Much was expected from the recent Copenhagen Summit, hailed as the largest UN gathering. The event held in December 2009 was attended by 119 heads of state and was an ideal platform for major concerns to be addressed positively. In the build-up to Copenhagen it was repeatedly said that this was “the last chance to save the climate.” But the Summit ended with deep disappointment for many.
In the face of the challenges of both the environmental crisis and the failure of global leaders to come to any clear agreements, the role of the Christian community becomes even more urgent. We are believers in a “Creator” and a “Redeemer” God and hence have a great responsibility to act on God’s behalf in our world today. Jesus our redeemer is “the firstborn over all creation. For by him all things were created: things in heaven and on earth, visible and invisible… all things were created by him and for him…and in him all things hold together” (Col 1.15-17). If therefore God is Creator, and Jesus has such a crucial role to play in Creation, we as his community in the world today are compelled to act urgently on his behalf.
We then ask the crucial question: what shall we do?
- We should all commit to re-reading the Bible from an environmental perspective. We will see how the prophets of the Old Testament spoke about the need to renew the land and the ways in which this should be done. We will read how Jesus and the apostles approached the issues of the environment in the New Testament. Let the Bible speak to us.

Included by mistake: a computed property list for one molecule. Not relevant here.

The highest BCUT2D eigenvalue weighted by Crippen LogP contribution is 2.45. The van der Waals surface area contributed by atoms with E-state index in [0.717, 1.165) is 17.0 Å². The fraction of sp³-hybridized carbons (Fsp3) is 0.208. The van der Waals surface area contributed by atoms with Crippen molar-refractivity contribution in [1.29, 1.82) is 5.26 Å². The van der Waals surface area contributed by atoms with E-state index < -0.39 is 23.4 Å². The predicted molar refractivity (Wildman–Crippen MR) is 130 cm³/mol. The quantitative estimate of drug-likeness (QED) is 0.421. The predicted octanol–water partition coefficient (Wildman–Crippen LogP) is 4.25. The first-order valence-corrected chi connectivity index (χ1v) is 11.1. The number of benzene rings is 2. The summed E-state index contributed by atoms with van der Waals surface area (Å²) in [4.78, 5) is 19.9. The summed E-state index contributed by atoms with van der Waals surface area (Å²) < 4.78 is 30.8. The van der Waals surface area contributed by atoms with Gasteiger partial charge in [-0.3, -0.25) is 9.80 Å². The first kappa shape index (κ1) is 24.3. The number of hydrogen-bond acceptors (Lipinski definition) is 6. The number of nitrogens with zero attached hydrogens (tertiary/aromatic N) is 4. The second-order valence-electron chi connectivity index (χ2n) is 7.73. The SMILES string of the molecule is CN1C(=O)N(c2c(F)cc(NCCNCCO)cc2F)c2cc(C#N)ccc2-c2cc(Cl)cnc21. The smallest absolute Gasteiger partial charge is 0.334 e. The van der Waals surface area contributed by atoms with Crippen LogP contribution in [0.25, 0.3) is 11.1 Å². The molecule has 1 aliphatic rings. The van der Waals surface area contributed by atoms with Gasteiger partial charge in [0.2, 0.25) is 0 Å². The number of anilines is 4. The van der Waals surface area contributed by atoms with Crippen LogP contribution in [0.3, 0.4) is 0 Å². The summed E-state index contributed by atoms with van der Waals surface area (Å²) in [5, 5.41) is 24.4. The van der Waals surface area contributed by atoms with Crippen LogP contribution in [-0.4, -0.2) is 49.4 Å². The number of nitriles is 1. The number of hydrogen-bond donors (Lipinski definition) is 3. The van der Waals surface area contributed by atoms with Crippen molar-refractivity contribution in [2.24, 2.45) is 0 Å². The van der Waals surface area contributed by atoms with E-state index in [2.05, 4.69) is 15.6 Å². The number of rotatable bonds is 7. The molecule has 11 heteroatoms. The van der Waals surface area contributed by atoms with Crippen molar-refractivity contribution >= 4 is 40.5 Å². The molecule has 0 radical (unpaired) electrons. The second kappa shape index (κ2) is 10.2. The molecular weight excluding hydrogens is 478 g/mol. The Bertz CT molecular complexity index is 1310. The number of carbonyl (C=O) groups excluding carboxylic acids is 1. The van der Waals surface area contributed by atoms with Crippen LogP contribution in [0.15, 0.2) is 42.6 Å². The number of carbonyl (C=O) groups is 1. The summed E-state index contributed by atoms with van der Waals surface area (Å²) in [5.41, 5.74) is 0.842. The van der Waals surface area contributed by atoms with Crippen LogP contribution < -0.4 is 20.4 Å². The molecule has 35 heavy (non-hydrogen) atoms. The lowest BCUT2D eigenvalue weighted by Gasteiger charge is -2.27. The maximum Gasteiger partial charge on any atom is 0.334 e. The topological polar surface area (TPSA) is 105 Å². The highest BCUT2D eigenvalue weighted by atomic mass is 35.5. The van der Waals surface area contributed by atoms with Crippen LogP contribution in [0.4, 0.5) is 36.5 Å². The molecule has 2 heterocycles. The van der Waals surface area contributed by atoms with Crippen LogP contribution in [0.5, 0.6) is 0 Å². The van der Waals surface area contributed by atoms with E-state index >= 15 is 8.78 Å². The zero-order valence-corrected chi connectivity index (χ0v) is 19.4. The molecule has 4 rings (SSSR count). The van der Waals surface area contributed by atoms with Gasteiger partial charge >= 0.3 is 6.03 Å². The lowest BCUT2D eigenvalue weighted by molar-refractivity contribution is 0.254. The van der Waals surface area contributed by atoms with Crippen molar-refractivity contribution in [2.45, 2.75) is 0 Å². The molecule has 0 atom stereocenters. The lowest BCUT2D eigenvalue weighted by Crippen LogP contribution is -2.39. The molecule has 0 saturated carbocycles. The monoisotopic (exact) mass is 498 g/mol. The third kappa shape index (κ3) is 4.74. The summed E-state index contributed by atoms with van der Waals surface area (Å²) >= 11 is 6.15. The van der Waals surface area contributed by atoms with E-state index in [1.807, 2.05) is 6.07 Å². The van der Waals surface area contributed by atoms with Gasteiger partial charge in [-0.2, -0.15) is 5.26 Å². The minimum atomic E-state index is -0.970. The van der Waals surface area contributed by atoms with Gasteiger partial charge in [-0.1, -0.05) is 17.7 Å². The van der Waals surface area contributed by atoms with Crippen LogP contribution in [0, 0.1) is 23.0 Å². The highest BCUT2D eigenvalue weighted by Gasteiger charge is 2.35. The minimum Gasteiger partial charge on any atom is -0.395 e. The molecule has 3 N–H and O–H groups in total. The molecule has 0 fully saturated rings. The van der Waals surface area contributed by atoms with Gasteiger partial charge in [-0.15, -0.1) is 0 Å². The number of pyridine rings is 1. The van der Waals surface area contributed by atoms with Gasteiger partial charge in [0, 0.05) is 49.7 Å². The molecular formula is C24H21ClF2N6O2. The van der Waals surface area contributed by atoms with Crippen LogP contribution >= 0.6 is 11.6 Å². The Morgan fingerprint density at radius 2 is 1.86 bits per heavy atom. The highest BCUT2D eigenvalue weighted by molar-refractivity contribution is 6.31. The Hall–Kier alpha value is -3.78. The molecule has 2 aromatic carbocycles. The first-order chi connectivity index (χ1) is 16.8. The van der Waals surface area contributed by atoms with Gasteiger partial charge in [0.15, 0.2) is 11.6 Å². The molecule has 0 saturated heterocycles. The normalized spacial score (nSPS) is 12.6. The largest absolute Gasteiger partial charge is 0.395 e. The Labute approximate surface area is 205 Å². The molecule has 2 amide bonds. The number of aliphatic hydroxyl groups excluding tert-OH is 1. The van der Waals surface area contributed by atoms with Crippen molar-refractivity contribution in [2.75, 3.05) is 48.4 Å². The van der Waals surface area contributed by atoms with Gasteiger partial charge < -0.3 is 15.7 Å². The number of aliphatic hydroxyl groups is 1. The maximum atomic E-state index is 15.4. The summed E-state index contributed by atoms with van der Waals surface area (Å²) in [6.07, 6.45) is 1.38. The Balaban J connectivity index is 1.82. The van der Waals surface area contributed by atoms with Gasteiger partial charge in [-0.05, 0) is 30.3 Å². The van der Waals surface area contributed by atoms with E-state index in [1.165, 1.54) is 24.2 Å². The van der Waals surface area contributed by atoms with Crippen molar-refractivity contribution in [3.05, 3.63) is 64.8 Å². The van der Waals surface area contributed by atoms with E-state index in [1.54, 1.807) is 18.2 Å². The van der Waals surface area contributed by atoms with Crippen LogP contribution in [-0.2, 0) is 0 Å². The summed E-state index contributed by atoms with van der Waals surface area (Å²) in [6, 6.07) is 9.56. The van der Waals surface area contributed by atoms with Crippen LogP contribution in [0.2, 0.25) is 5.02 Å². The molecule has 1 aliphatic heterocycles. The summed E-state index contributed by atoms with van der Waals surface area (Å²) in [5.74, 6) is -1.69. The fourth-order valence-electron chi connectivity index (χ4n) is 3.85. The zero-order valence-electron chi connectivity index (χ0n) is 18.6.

- We should become Stewards of the Environment. Starting with our families, we must take whatever action is needed in our communities. We can join with any other environmental groups and fight for change. Protect the environment and it will protect you.
- We must make our church, Bible college, seminary, university or any other institution a vehicle for right teaching about the environment and about how to address the environmental crisis. Special studies can be introduced at all levels.
- We must mobilize community awareness, education and action in our immediate communities. Campaigns can be started to give people the right knowledge and skills.
- We must advocate alternative energy sources, encourage wise consumption patterns, ensure appropriate public transportation policies, responsible health and tourism industry and take all other steps to make our village, town or city an ideal eco-habitation.
- We must set up or support poverty alleviation projects of all kinds to help decrease the gap between the rich and poor.
- In the task of world evangelization we must let the message of Jesus about how God cares for his creation speak to all about God’s love for the world. Let us make Jesus to shine amidst the environmental crisis we face today.
© The Lausanne Movement 2010
- Cited in an article written for the BBC News Viewpoint by Saleemul Huq, Senior Fellow, Climate Change Group, of the London-based International Institute for Environment and Development (IIED), http://news.bbc.co.uk/2/hi/science/nature/7307698.stm